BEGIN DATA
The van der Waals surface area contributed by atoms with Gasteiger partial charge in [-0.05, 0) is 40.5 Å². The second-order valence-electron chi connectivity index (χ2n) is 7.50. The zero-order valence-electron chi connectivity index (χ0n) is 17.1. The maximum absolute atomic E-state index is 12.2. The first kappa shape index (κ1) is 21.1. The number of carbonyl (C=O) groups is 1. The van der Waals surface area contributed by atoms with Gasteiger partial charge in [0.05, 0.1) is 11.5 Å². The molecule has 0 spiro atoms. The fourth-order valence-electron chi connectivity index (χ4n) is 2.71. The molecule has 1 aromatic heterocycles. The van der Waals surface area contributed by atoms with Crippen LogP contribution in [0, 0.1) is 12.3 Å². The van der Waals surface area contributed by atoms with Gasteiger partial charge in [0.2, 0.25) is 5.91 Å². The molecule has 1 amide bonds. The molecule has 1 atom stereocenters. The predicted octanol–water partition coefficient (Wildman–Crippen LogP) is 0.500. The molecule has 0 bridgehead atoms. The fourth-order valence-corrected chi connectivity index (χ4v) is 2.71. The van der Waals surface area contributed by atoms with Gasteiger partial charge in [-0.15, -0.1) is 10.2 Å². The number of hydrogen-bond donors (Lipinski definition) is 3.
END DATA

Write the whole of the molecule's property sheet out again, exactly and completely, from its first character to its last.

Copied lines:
The van der Waals surface area contributed by atoms with Gasteiger partial charge in [-0.05, 0) is 40.5 Å². The second-order valence-electron chi connectivity index (χ2n) is 7.50. The zero-order valence-electron chi connectivity index (χ0n) is 17.1. The maximum absolute atomic E-state index is 12.2. The first kappa shape index (κ1) is 21.1. The number of carbonyl (C=O) groups is 1. The van der Waals surface area contributed by atoms with Gasteiger partial charge in [0.05, 0.1) is 11.5 Å². The molecule has 0 spiro atoms. The fourth-order valence-electron chi connectivity index (χ4n) is 2.71. The molecule has 1 aromatic heterocycles. The van der Waals surface area contributed by atoms with Crippen LogP contribution in [0, 0.1) is 12.3 Å². The van der Waals surface area contributed by atoms with Gasteiger partial charge in [0.2, 0.25) is 5.91 Å². The molecule has 1 amide bonds. The molecule has 1 atom stereocenters. The predicted octanol–water partition coefficient (Wildman–Crippen LogP) is 0.500. The molecule has 0 bridgehead atoms. The fourth-order valence-corrected chi connectivity index (χ4v) is 2.71. The van der Waals surface area contributed by atoms with Gasteiger partial charge in [-0.15, -0.1) is 10.2 Å². The number of hydrogen-bond donors (Lipinski definition) is 3.